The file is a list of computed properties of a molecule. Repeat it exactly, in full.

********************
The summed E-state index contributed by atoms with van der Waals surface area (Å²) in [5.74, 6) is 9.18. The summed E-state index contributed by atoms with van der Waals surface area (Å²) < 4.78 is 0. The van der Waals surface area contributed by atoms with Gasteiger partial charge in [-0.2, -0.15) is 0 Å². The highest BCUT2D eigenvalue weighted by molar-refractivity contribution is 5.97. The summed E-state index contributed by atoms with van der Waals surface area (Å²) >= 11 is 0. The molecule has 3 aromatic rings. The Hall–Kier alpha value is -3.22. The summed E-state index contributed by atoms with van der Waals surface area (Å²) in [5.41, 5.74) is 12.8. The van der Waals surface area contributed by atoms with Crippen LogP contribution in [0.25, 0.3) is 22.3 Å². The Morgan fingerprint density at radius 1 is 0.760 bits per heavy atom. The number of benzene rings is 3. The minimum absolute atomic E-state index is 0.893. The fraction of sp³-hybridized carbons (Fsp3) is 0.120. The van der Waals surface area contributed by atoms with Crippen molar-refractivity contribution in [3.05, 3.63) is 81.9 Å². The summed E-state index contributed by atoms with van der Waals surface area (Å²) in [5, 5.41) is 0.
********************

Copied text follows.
The summed E-state index contributed by atoms with van der Waals surface area (Å²) in [5.74, 6) is 9.18. The summed E-state index contributed by atoms with van der Waals surface area (Å²) < 4.78 is 0. The van der Waals surface area contributed by atoms with Gasteiger partial charge in [-0.2, -0.15) is 0 Å². The highest BCUT2D eigenvalue weighted by molar-refractivity contribution is 5.97. The summed E-state index contributed by atoms with van der Waals surface area (Å²) >= 11 is 0. The molecule has 3 aromatic rings. The Hall–Kier alpha value is -3.22. The summed E-state index contributed by atoms with van der Waals surface area (Å²) in [5.41, 5.74) is 12.8. The van der Waals surface area contributed by atoms with Crippen LogP contribution in [0.25, 0.3) is 22.3 Å². The Morgan fingerprint density at radius 1 is 0.760 bits per heavy atom. The number of benzene rings is 3. The minimum absolute atomic E-state index is 0.893. The fraction of sp³-hybridized carbons (Fsp3) is 0.120. The van der Waals surface area contributed by atoms with Crippen molar-refractivity contribution in [3.05, 3.63) is 81.9 Å². The summed E-state index contributed by atoms with van der Waals surface area (Å²) in [5, 5.41) is 0.